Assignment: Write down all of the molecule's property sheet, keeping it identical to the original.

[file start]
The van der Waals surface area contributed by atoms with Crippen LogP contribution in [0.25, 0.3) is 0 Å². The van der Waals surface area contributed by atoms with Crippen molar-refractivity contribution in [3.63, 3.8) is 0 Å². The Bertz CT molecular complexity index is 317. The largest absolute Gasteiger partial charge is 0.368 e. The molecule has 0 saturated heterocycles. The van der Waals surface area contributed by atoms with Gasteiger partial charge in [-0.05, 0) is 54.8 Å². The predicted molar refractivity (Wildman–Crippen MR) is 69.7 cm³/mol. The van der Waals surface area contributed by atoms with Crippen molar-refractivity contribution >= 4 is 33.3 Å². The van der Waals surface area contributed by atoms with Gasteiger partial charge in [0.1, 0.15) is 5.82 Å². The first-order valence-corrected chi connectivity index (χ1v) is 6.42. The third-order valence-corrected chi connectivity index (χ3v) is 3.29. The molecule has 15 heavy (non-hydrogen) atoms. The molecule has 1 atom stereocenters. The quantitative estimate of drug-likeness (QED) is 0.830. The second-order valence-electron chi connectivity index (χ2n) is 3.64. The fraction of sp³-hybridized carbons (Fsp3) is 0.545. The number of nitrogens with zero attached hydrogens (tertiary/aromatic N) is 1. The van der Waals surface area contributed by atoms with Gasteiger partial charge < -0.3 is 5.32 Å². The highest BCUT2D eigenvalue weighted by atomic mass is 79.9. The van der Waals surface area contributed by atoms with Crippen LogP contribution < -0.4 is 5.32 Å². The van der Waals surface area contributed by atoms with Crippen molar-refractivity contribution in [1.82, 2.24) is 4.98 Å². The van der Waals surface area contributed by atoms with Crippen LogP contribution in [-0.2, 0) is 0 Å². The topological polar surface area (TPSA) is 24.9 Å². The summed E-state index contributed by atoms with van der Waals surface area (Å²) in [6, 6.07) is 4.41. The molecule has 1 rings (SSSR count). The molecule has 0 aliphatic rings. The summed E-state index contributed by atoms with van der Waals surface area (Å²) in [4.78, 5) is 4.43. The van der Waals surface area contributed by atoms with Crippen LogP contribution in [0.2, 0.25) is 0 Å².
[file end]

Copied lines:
The van der Waals surface area contributed by atoms with Crippen LogP contribution in [0.25, 0.3) is 0 Å². The van der Waals surface area contributed by atoms with Crippen molar-refractivity contribution in [3.63, 3.8) is 0 Å². The Bertz CT molecular complexity index is 317. The largest absolute Gasteiger partial charge is 0.368 e. The molecule has 0 saturated heterocycles. The van der Waals surface area contributed by atoms with Gasteiger partial charge in [-0.05, 0) is 54.8 Å². The predicted molar refractivity (Wildman–Crippen MR) is 69.7 cm³/mol. The van der Waals surface area contributed by atoms with Crippen molar-refractivity contribution >= 4 is 33.3 Å². The van der Waals surface area contributed by atoms with Gasteiger partial charge in [0.1, 0.15) is 5.82 Å². The first-order valence-corrected chi connectivity index (χ1v) is 6.42. The third-order valence-corrected chi connectivity index (χ3v) is 3.29. The molecule has 15 heavy (non-hydrogen) atoms. The molecule has 1 atom stereocenters. The quantitative estimate of drug-likeness (QED) is 0.830. The second-order valence-electron chi connectivity index (χ2n) is 3.64. The fraction of sp³-hybridized carbons (Fsp3) is 0.545. The number of nitrogens with zero attached hydrogens (tertiary/aromatic N) is 1. The van der Waals surface area contributed by atoms with Gasteiger partial charge < -0.3 is 5.32 Å². The highest BCUT2D eigenvalue weighted by atomic mass is 79.9. The van der Waals surface area contributed by atoms with Crippen LogP contribution < -0.4 is 5.32 Å². The van der Waals surface area contributed by atoms with Crippen molar-refractivity contribution in [1.82, 2.24) is 4.98 Å². The van der Waals surface area contributed by atoms with Crippen LogP contribution in [-0.2, 0) is 0 Å². The topological polar surface area (TPSA) is 24.9 Å². The summed E-state index contributed by atoms with van der Waals surface area (Å²) in [6, 6.07) is 4.41. The molecule has 1 rings (SSSR count). The molecule has 0 aliphatic rings. The summed E-state index contributed by atoms with van der Waals surface area (Å²) in [4.78, 5) is 4.43. The van der Waals surface area contributed by atoms with Crippen LogP contribution in [0.2, 0.25) is 0 Å².